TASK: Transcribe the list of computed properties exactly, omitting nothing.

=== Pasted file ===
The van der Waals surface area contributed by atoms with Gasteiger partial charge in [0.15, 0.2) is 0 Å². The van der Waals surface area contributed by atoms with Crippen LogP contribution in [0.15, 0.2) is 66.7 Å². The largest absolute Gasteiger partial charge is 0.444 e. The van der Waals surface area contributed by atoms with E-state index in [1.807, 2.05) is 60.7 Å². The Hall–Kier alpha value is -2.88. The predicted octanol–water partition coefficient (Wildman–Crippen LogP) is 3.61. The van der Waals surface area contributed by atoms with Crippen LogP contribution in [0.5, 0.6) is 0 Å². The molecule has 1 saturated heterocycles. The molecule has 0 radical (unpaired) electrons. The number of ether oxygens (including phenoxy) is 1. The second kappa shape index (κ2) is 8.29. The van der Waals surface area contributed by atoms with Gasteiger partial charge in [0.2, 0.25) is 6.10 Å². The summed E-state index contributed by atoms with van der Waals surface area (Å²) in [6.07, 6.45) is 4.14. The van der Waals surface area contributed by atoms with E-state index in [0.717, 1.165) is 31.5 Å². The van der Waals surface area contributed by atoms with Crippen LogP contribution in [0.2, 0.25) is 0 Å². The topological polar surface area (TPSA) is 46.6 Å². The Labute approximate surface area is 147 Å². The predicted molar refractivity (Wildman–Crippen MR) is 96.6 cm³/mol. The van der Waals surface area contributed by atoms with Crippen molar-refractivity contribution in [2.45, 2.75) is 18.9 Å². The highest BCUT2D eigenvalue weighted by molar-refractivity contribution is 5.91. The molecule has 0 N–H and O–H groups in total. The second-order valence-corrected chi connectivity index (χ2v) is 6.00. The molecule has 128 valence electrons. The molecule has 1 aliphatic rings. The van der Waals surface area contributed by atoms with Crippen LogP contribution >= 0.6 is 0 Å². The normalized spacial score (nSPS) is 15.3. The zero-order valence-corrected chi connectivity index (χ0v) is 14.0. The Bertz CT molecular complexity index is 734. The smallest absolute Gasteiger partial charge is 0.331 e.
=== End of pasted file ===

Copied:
The van der Waals surface area contributed by atoms with Gasteiger partial charge in [0.15, 0.2) is 0 Å². The van der Waals surface area contributed by atoms with Crippen LogP contribution in [0.15, 0.2) is 66.7 Å². The largest absolute Gasteiger partial charge is 0.444 e. The van der Waals surface area contributed by atoms with E-state index in [1.807, 2.05) is 60.7 Å². The Hall–Kier alpha value is -2.88. The predicted octanol–water partition coefficient (Wildman–Crippen LogP) is 3.61. The van der Waals surface area contributed by atoms with Crippen LogP contribution in [0.5, 0.6) is 0 Å². The molecule has 1 saturated heterocycles. The molecule has 0 radical (unpaired) electrons. The number of ether oxygens (including phenoxy) is 1. The second kappa shape index (κ2) is 8.29. The van der Waals surface area contributed by atoms with Gasteiger partial charge in [0.2, 0.25) is 6.10 Å². The summed E-state index contributed by atoms with van der Waals surface area (Å²) in [6.07, 6.45) is 4.14. The van der Waals surface area contributed by atoms with E-state index in [0.717, 1.165) is 31.5 Å². The van der Waals surface area contributed by atoms with Crippen LogP contribution in [0.2, 0.25) is 0 Å². The topological polar surface area (TPSA) is 46.6 Å². The Labute approximate surface area is 147 Å². The predicted molar refractivity (Wildman–Crippen MR) is 96.6 cm³/mol. The van der Waals surface area contributed by atoms with Crippen molar-refractivity contribution in [2.45, 2.75) is 18.9 Å². The highest BCUT2D eigenvalue weighted by molar-refractivity contribution is 5.91. The molecule has 0 N–H and O–H groups in total. The second-order valence-corrected chi connectivity index (χ2v) is 6.00. The molecule has 128 valence electrons. The molecule has 1 aliphatic rings. The van der Waals surface area contributed by atoms with Crippen LogP contribution >= 0.6 is 0 Å². The normalized spacial score (nSPS) is 15.3. The zero-order valence-corrected chi connectivity index (χ0v) is 14.0. The Bertz CT molecular complexity index is 734. The smallest absolute Gasteiger partial charge is 0.331 e.